In retrospect, 2019 was a good year. There was a whiff of repression in the air in Russia but there was still scope for protest. Leaders of the Russian opposition were incessantly harassed; some were already being arrested. But it seemed like there was still at least the potential for turning back, for halting Russia’s backsliding to authoritarianism. Hopes, such as there still were, were dashed in 2020, when Putin pushed through a constitutional referendum that would allow him to be re-elected to the presidency. Putin was here to stay, and things were about to get much worse. We soon discovered just how much worse when Alexei Navalny was poisoned with Novichok in August that year.
Navalny’s return to Russia after his treatment in Germany struck many as a heroic, even a foolhardy, act. Then came his arrest, and more public protest. There was one particular episode in St. Petersburg that attracted much public attention: a riot policeman was seen kicking a woman, Margarita Yudina, in the stomach. She ended up in the hospital, where the “cosmonaut” later brought her flowers and apologized. These “cosmonauts” have mothers, too, I thought: could they bear to see their mothers kicked in the stomach? Surely each of them must struggle with his conscience at least a bit. Even the NKVD executioner Ignatenko from Zhytomyr was not completely deaf to pangs of conscience. “You walk down the street,” he recalled. “And then you start running. You feel like you are being chased by those you killed.”
But how great is the distance between kicking an elderly woman in the stomach and killing her in the basement? Perhaps not as great as it seems. “I can kill you, and that’s it,” the unknown policeman beating Aleksandra Kaluzhskikh said. “They’ll give us a bonus for it.”
The war has given Putin a reason to clamp down even further on domestic dissent. Foreign journalists have been chased out of the country. Facebook, Instagram and Twitter have now been blocked. The Russian parliament has passed laws that make it punishable by fifteen years in prison to spread “fake” information about Russia’s war in Ukraine. Calls for sanctions against Russia are punishable by three years in prison. It is not even allowed to call it a “war.” This makes it all the more admirable that thousands of Russians have taken to the streets to protest the invasion of Ukraine since the war started, resulting in nearly 15,000 people being detained for ‘unsanctioned demonstrations’ in 112 cities across the country. The weekend of March 12 and 13 saw footage surface of officers using truncheons and stun guns to stamp out protesters. Meanwhile, in Nizhny Novgorod, a brave woman was arrested simply for holding up a completely blank sign. Then on the evening of March 14, Marina Ovsyannikova, an editor at Russia’s state-owned Channel One, interrupted a news broadcast by running into the studio with a poster that read: “Stop the war. Don’t believe in propaganda. They are lying to you.” She was immediately led away. The arbitrary nature of Russia’s legal system makes it unclear what will happen to Ovsyannikova, but if Russia’s new draconian laws are strictly applied, she could face years in prison. Indeed, these hastily adopted laws are strikingly similar to Article 58 of the Soviet criminal code, which saw so many murdered and enslaved. The reality of 1937-38 is not quite here yet but the legal basis for brutal repression is in place.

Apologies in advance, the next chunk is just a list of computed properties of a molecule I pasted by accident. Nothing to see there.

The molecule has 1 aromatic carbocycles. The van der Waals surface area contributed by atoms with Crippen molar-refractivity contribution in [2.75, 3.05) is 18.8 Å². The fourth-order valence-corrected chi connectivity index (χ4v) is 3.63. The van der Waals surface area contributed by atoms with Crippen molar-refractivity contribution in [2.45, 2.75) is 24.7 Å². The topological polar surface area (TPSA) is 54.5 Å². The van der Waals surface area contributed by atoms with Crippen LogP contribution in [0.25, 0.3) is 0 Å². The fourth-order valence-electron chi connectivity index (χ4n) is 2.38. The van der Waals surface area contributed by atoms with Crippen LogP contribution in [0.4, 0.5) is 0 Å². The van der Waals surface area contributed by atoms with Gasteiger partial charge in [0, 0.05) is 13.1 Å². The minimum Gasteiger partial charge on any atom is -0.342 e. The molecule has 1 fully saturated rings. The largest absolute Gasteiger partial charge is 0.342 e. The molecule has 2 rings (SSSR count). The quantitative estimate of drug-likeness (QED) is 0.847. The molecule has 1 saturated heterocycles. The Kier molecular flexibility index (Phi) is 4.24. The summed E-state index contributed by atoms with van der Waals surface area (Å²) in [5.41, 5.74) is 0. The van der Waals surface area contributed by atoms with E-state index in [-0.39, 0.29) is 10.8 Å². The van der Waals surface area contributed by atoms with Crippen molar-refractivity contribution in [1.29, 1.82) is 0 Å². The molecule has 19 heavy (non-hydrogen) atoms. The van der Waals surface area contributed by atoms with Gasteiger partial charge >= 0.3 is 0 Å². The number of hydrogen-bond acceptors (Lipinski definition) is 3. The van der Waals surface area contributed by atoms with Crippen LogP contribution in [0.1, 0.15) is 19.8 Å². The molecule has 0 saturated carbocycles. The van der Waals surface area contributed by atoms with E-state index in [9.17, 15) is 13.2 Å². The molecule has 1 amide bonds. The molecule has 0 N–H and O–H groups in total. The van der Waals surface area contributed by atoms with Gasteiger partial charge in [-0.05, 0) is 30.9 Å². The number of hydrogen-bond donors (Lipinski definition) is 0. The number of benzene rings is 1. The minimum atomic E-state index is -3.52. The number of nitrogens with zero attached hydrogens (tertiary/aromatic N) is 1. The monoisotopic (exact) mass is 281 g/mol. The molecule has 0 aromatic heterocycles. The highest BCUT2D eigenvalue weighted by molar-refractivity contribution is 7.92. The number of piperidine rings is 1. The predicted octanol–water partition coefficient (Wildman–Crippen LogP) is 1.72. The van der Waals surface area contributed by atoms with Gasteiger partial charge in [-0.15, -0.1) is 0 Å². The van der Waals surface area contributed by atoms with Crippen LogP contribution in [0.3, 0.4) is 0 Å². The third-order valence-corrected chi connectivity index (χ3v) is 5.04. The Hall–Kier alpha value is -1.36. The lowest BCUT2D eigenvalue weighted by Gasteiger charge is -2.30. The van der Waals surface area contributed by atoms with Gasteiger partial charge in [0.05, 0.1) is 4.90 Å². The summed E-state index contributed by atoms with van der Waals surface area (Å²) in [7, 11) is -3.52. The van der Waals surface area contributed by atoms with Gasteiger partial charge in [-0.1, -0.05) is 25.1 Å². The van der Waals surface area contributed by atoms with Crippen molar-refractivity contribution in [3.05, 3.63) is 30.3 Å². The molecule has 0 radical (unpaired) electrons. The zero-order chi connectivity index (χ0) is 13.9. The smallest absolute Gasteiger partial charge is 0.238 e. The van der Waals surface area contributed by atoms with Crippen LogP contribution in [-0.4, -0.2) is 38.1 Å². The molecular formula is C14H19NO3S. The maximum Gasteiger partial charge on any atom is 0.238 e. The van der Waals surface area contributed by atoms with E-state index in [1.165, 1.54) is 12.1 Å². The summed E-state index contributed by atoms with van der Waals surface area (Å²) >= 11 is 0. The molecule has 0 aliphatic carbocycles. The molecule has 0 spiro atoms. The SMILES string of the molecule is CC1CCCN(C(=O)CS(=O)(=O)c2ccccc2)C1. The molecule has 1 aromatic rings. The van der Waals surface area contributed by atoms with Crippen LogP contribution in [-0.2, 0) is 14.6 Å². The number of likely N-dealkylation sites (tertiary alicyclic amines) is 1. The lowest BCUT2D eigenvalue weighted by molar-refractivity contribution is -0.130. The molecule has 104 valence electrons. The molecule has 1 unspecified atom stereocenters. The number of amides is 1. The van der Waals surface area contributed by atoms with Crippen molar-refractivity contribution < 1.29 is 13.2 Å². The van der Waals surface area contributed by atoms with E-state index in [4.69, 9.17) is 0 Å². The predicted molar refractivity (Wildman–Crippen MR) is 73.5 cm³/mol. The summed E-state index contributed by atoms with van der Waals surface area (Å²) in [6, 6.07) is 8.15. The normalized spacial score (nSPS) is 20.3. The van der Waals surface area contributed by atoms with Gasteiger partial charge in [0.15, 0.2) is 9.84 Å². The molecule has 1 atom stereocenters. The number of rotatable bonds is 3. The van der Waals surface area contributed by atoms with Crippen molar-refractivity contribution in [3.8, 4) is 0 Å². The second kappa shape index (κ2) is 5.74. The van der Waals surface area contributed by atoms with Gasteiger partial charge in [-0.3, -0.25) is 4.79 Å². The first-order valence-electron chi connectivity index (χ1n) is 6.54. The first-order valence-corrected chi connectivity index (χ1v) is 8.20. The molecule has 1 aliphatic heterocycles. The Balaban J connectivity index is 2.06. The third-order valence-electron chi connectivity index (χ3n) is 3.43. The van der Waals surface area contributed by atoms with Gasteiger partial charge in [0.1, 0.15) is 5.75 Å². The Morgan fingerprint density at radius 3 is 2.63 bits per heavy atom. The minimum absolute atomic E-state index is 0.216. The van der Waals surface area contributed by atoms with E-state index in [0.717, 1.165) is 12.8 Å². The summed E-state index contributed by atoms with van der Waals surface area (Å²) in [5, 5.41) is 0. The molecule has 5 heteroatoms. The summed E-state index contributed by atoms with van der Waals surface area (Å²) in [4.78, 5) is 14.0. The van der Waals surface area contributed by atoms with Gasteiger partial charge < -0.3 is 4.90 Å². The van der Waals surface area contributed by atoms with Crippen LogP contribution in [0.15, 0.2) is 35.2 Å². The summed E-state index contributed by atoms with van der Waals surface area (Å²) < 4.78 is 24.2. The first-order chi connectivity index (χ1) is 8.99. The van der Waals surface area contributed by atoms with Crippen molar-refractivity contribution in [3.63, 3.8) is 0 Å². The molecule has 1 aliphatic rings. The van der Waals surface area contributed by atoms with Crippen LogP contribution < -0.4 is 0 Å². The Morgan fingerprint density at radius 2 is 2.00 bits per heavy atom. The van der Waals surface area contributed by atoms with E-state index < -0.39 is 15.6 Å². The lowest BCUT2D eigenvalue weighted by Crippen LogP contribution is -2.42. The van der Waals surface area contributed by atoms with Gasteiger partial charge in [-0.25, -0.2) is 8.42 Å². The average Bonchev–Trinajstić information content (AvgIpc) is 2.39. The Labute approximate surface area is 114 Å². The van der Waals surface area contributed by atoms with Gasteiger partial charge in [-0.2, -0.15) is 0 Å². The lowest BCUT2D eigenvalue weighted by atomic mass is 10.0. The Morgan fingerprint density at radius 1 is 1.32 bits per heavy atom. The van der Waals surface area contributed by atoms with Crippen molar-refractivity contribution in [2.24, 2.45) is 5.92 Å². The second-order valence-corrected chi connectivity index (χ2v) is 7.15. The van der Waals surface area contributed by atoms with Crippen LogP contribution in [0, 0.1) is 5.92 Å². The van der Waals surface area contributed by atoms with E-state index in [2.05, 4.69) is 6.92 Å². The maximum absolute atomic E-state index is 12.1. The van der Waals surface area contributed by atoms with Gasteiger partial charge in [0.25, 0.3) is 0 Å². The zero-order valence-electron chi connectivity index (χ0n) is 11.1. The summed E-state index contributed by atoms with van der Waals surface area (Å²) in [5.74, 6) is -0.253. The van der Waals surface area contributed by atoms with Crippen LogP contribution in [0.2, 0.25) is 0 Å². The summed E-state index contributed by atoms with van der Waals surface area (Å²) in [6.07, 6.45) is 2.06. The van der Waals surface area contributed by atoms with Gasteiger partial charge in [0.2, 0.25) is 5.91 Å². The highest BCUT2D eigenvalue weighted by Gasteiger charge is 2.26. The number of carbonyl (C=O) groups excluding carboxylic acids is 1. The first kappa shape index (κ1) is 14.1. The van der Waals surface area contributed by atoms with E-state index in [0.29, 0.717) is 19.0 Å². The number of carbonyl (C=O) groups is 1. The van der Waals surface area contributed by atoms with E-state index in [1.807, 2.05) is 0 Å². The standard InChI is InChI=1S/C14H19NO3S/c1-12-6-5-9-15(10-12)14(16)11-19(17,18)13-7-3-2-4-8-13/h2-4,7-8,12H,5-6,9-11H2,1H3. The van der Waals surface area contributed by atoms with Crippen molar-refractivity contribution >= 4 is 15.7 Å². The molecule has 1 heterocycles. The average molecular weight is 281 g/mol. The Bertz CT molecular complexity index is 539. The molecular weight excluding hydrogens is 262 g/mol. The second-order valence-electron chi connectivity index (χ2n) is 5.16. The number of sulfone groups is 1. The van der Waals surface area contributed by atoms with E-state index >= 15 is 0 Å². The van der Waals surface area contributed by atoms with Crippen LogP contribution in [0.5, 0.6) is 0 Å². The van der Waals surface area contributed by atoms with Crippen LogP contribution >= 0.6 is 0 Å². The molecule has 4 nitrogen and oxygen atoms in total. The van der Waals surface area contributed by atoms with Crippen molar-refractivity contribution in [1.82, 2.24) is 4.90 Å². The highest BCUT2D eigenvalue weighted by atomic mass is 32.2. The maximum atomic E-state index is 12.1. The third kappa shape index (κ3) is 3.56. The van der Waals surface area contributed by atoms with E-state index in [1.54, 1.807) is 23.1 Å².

Kaluzhskikh, Ovsyannikova, and others like them knew what they would face when they voiced their opposition to the war. Many brave Russians — an unfortunately dwindling number — still have the guts to resist. And they do, despite being so brutally detained, beaten and humiliated. But the vast majority have been cowed into silence. A growing crowd of cheerleaders enthusiastically welcome the repression. It already feels like we are going down that murky stairway into the prison basement, brushing the dirty walls with bloodstains. There is something slippery and filthy underfoot. There is a cellar with a blinking lightbulb at the bottom of the stairs. And the NKVD’s Ignatenko is sitting there on a broken chair, revolver in hand, grinning. “Hi there. I knew you’d come back.”
This article was originally published in The Spectator’s UK magazine. Subscribe to the World edition here.